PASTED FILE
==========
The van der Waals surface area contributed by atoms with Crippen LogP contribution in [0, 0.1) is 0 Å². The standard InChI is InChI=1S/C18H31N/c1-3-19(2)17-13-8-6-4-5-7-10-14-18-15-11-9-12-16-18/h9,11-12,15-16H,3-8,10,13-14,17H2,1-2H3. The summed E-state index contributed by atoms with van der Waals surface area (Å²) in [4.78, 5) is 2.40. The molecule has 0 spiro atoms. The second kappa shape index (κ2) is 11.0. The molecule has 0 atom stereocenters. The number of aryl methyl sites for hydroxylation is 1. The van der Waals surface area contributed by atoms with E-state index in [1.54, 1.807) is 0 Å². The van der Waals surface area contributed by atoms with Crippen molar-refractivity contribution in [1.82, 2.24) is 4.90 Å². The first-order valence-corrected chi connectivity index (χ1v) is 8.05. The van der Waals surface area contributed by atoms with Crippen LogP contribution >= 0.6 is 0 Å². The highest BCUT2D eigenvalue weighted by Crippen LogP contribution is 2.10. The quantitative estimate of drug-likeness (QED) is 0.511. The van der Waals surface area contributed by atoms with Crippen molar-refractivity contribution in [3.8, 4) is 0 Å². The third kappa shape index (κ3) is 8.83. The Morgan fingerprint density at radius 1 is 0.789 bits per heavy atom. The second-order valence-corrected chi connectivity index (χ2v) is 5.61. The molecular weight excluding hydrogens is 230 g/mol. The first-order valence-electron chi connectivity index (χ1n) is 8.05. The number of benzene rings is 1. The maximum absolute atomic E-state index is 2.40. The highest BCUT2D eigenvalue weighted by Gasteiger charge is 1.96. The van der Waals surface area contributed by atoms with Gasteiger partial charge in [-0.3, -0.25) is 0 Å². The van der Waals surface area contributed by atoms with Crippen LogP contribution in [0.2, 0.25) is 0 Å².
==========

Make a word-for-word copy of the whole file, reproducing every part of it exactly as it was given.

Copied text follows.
The van der Waals surface area contributed by atoms with Crippen LogP contribution in [0, 0.1) is 0 Å². The standard InChI is InChI=1S/C18H31N/c1-3-19(2)17-13-8-6-4-5-7-10-14-18-15-11-9-12-16-18/h9,11-12,15-16H,3-8,10,13-14,17H2,1-2H3. The summed E-state index contributed by atoms with van der Waals surface area (Å²) in [4.78, 5) is 2.40. The molecule has 0 spiro atoms. The second kappa shape index (κ2) is 11.0. The molecule has 0 atom stereocenters. The number of aryl methyl sites for hydroxylation is 1. The van der Waals surface area contributed by atoms with E-state index in [1.54, 1.807) is 0 Å². The van der Waals surface area contributed by atoms with Crippen molar-refractivity contribution in [1.82, 2.24) is 4.90 Å². The first-order valence-corrected chi connectivity index (χ1v) is 8.05. The van der Waals surface area contributed by atoms with Crippen LogP contribution >= 0.6 is 0 Å². The highest BCUT2D eigenvalue weighted by Crippen LogP contribution is 2.10. The quantitative estimate of drug-likeness (QED) is 0.511. The van der Waals surface area contributed by atoms with Crippen molar-refractivity contribution in [3.8, 4) is 0 Å². The third kappa shape index (κ3) is 8.83. The Morgan fingerprint density at radius 1 is 0.789 bits per heavy atom. The second-order valence-corrected chi connectivity index (χ2v) is 5.61. The molecular weight excluding hydrogens is 230 g/mol. The first-order valence-electron chi connectivity index (χ1n) is 8.05. The number of benzene rings is 1. The maximum absolute atomic E-state index is 2.40. The highest BCUT2D eigenvalue weighted by Gasteiger charge is 1.96. The van der Waals surface area contributed by atoms with Gasteiger partial charge in [-0.3, -0.25) is 0 Å². The van der Waals surface area contributed by atoms with Crippen LogP contribution in [0.2, 0.25) is 0 Å².